Did you know that the Japanese love fast food? And no I’m not talking about Big Macs with Japanese writing on them, although they certainly exist. Knowing the Japanese, it is of course something far simpler, healthier, and more beautiful. They are called onigiri.
I first discovered onigiri when my colleague Jessica brought a couple of them in for her lunch in the office. She lived in Japan for a while and picked up the habit of eating them while there. Onigiri are simply balls of sticky rice wrapped at the time of eating in nori, or seaweed paper. They are a classic part of the bento box, a very feng shui little Japanese lunch box that includes a balanced variety of foods. Often they are stuffed with a small amount of filling, generally seafood of some kind. Common fillings are flaked salmon, bonito flakes, cod roe, and tuna with mayonnaise.
Jessica’s friend Wakako told me that they are the most popular food for children in Japan, although this is changing as Western tastes and accompanying childhood pickiness become more pervasive. Its no wonder that onigiri are popular children’s food. They are easy, portable, and can be adapted to the tastes of any child. I think these could be a really fantastic option for a bagged lunch, as a fun alternative to a sandwich. Instead of the traditional fillings, you could also fill with (or merely pack alongside) cubes of chicken or turkey, scrambled egg, etc. They would also be a great cooking project for kids!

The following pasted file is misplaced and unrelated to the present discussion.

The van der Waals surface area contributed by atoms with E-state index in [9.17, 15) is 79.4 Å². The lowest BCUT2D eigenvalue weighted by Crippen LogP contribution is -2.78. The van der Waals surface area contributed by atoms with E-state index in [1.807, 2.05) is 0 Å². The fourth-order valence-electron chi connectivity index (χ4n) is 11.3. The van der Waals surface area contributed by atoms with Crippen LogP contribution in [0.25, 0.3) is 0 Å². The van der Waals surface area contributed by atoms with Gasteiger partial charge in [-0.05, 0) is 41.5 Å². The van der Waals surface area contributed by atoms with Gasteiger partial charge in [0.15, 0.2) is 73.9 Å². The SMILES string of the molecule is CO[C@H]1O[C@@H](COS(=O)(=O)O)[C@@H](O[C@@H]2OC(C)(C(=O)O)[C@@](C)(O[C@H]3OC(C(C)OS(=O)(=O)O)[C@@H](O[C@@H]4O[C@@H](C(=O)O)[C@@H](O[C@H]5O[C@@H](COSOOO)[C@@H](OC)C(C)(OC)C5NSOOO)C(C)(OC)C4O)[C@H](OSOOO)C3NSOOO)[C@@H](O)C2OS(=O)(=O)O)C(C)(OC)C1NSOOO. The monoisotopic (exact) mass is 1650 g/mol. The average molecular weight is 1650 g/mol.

For my test, I tried the most common variety which is fish/mayo. I also went with a basic ball shape, although triangle is traditional, something you probably know if you happen to be an anime/manga fan. I am very poorly informed on anime, but I hear that a popular character has a head the shape of an onigiri, with nori hair. He looks something like this:
Pretty cute. The hardest part for me was closing the ball around the filling, but I think the keys are to have wet hands and go very easy on the filling. These are basically a vehicle for eating rice, not a rice vehicle for eating the filling. If you want more filling, put it on the side. Another trick is to make the balls on plastic wrap instead of a plate. When you are ready to close your onigiri, fold up the sides of your plastic wrap and shape into a ball.
1 1/2 cup short grain or Asian rice (long grain is not sticky enough)
2 cups water
salt to taste
1 can tuna or salmon
1-2 tbsp mayonnaise
sesame seeds (optional)
nori for serving (recommended)
Boil the rice as indicated on the package. I used Japanese rice. Meanwhile, mix one can of tuna or salmon with the mayonnaise and set aside. (You could also do this with your favorite store bought tuna salad.)Once the rice is done, put in a round flat disc on the plate. In the center, place a small amount of filling. With wet, salted hands, enclose the filling and form into a ball or other shape. Sprinkle with toasted sesame seeds. To eat, pick rice packet up with a sheet of nori.
In case you are unfamiliar with nori, it is a very thin, dried sheet of seaweed, and can be found in all Asian markets and many supermarkets. I purchased a product called ajitsuke nori, or “seasoned nori” which is similar to what is used to make maki rolls, but is seasoned and crispy. It is also quite delicious, and almost as addictive as potato chips. As far as I am concerned, the nori is a crucial piece of the onigiri experience. It adds a savory, salty crunch that really makes the dish. Children may not agree, however, but you never know!